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MA Human Rights Law, Indian Woman

A sensitive and socially conscious woman from New Delhi, India, now 23, I take pride in my empathy for the least fortunate members of our community, especially those that are victims of injustice. For years now, I have looked around me and felt passionate empathy, in particular, with women who suffer from violence and oppression as women, as females. In addition to my native India, I am also well read concerning the plight of women in nearby Afghanistan, Pakistan, and Bangladesh.

XXXX is my first choice for earning the MA Degree in Human Rights Law because of the depth and breadth of your curriculum, its global nature that even includes a focus on non-Western and especially Islamic legal and moral philosophies and legal structures. Earning the MA Degree in Human Rights Law at XXXX will provide me with the optimal opportunity to learn everything that I can about the liberation struggles of women worldwide, their victimization, and their resistance to that victimization. I want to put the undergraduate degree that I have earned in History to work at the service of the vindication of women, always in a search of strategies for tomorrow hidden in the pages of the struggles of yesterday.

What I value most is compassion; and I see it as my principal source of strength and motivation driving me forward each day to prepare myself for a lifetime of service to victims of injustice. I seek a lifetime of service in the defense of and advocacy for human rights, especially the human rights of women and girls. I look forward to continuing to intensively cultivate my appreciation for the evolution of notions of human rights and dignity in historical context. I do so in preparation for a life of activism on behalf of those who suffer and are largely voiceless.

Like Nobel Laureate Amartya Sen, I see hunger not as a by-product of the unavailability of food; but, rather, the unavailability of an entitlement of food.  Working with an impoverished community underserved in every way, for 2 years, in Pulprahladpur, New Delhi, I have realized and have become increasingly concerned about the way that Indian society like many other societies of poor countries, ha largely failed at fostering a culture of self-reliance through public education. It pains me deeply to see millions of children in India living in the streets and not attending school, millions of child labourers subject to deadly diseases and early deaths; many men and women as well subjected to various forms of exploitation and even torture.

Earning a degree in history has given me a sophisticated understanding of how society has developed through the ages, especially with respect to the position of women as members of caste systems or racial hierarchies. Earning my Masters in Human rights will help me to better understand the complex roles of international organizations in uplifting underprivileged communities. I feel strongly that human rights education is our foremost tool for building more just societies. Creating human rights pedagogies and training teachers in this area, as I see it, is the best way to cultivate greater respect for human rights on a global level. I especially look forward to studying how UN organisations are able to help in fighting human rights violations and encouraging greater respect for human rights as part of grass roots cultural movements. I look forward to broadening my understanding of the complexities of human rights violations not only in the context of poverty but also terrorism, war, migration.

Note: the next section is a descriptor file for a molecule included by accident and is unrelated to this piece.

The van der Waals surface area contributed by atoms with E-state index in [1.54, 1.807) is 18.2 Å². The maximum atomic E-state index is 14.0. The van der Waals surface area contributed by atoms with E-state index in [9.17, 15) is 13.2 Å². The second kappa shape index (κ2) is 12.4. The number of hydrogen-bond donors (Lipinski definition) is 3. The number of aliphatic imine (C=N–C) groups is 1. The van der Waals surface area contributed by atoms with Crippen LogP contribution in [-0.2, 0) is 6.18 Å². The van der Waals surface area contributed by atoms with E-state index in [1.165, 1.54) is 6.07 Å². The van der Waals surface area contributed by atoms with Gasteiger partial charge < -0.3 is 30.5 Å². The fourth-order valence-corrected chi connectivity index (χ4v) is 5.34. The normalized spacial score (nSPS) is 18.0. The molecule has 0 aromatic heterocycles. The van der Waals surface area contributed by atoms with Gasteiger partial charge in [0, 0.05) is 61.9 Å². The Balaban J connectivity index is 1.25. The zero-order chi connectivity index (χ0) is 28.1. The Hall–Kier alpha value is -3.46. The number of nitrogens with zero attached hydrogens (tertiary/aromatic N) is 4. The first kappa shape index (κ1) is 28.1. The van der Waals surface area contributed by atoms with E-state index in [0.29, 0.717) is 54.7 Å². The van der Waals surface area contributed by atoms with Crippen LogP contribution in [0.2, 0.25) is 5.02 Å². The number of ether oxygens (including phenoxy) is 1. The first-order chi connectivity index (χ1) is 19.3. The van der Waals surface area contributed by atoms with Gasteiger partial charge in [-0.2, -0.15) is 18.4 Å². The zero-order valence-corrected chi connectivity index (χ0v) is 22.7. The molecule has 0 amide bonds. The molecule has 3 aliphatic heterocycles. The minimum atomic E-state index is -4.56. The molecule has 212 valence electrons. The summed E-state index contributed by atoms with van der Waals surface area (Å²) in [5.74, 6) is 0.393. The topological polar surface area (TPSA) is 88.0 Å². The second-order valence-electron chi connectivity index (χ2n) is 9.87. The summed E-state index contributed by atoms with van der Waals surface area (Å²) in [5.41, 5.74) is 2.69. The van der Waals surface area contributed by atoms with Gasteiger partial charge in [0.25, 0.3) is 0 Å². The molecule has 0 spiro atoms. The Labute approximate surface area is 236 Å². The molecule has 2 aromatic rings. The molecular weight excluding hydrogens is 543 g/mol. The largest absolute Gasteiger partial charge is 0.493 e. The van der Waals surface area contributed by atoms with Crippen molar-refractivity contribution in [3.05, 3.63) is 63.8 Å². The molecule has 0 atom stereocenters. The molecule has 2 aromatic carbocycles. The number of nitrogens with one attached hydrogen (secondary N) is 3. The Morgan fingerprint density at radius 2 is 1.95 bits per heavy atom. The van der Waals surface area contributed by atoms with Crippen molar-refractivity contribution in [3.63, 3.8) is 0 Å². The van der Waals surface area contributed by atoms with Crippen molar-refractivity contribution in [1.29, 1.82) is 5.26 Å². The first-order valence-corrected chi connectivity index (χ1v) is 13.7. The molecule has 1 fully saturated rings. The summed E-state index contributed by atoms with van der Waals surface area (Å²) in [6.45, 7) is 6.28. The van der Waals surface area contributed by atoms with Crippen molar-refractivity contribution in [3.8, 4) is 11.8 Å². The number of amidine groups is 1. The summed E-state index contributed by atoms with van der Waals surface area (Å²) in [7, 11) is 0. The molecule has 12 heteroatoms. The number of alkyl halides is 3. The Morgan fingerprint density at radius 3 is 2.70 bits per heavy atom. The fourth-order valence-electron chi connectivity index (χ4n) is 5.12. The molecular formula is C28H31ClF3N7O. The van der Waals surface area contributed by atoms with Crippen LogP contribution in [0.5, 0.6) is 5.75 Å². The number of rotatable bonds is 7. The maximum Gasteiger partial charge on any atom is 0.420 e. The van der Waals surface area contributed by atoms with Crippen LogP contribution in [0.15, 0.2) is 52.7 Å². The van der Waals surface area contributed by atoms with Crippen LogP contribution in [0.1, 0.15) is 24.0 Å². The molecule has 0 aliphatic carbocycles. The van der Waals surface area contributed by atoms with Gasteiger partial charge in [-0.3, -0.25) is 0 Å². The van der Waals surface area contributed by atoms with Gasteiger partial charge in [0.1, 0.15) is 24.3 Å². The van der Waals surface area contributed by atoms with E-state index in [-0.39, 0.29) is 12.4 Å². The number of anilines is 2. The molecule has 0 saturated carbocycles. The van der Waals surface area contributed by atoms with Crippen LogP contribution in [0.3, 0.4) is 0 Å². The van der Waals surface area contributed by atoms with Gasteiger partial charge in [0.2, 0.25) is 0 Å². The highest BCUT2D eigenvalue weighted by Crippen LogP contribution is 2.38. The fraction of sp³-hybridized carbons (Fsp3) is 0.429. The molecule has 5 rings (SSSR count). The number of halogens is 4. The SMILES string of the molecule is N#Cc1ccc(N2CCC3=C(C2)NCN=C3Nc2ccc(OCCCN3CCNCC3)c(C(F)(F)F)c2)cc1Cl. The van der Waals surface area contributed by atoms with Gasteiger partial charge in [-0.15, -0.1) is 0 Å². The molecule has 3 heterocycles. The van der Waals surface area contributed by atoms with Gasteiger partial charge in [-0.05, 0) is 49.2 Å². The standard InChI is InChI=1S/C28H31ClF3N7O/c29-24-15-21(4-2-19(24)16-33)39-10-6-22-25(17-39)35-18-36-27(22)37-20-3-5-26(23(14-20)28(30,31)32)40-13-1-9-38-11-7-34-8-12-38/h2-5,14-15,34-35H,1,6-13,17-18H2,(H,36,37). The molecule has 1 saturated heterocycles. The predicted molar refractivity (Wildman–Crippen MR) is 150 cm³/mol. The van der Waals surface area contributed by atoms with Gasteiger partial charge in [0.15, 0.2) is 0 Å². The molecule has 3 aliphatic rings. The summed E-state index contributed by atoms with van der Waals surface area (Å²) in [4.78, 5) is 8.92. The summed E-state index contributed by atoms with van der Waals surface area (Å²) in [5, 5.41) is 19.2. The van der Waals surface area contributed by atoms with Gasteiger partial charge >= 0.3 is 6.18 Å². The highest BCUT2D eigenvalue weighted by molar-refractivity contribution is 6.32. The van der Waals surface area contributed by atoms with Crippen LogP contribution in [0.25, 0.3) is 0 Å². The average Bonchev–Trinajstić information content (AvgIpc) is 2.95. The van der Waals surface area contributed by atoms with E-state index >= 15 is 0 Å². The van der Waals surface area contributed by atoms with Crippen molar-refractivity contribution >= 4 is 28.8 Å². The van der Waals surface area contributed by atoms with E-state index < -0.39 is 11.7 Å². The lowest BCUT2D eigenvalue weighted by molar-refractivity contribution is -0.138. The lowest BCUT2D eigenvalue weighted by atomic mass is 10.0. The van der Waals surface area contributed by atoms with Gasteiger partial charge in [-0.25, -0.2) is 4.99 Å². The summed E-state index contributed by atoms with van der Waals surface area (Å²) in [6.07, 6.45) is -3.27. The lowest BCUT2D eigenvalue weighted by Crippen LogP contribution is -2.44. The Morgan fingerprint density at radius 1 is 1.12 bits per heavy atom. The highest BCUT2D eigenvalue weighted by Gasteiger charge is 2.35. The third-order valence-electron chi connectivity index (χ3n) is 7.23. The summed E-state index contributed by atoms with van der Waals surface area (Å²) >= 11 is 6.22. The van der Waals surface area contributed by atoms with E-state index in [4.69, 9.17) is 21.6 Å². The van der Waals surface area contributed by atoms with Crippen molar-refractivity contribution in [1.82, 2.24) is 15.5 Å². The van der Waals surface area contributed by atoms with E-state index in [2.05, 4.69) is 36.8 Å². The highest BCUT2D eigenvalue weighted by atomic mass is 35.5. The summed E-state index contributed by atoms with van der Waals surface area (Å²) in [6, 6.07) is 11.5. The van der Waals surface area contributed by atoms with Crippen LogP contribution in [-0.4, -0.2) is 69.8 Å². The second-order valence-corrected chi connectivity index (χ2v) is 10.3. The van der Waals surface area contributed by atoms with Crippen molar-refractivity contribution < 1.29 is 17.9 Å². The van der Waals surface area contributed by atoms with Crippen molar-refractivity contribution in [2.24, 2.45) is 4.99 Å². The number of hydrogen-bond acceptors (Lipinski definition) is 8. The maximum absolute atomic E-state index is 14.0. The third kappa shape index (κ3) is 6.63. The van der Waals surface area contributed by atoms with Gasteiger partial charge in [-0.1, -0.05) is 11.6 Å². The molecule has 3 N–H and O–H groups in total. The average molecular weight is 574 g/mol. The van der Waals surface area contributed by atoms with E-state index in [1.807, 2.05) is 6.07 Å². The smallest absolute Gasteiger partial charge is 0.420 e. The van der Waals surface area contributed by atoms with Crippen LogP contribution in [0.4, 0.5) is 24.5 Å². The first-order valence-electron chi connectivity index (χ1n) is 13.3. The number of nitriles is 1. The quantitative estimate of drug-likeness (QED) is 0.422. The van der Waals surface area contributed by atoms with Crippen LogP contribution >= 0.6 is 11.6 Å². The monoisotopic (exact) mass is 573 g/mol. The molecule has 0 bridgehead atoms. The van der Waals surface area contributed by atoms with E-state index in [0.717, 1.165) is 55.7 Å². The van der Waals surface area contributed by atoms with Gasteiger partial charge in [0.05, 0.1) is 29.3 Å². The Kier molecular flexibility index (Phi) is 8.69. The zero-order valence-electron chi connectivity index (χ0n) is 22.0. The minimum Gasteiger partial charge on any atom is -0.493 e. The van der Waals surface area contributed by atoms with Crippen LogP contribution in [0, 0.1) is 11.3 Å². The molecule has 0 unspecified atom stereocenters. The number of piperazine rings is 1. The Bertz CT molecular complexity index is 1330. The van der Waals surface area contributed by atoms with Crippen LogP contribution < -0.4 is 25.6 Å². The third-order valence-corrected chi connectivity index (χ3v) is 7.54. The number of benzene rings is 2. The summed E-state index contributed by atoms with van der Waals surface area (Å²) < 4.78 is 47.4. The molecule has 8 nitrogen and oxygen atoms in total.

Completing your program will help me to much better understand the broader historical, political, social and moral context of human rights, biases including my own, and the way in which ideology perpetuates injustice. I look forward to listening to many of the world’s greatest speakers at the University of London, engaging in national and international debates about human rights; especially in the context of non-Western and developing countries.  

Since graduation in 2014, I have been serving as a Fellow with Teach for India and teaching children in a government school for the children of low-income families in an underprivileged community. I also live in this community and have made it my own, getting to know many of the families quite well. I want to continue to think globally for the balance of my professional life, while always staying very busy at the local level giving my all the institution that I serve.

The children that I teach have inspired me to think and feel deeply about the human rights of children in particular, as well as women; and especially migrants and refuges that are particularly vulnerable. My students provide me with a daily injection of hope and a sense of possibility.

I thank you for considering my application.

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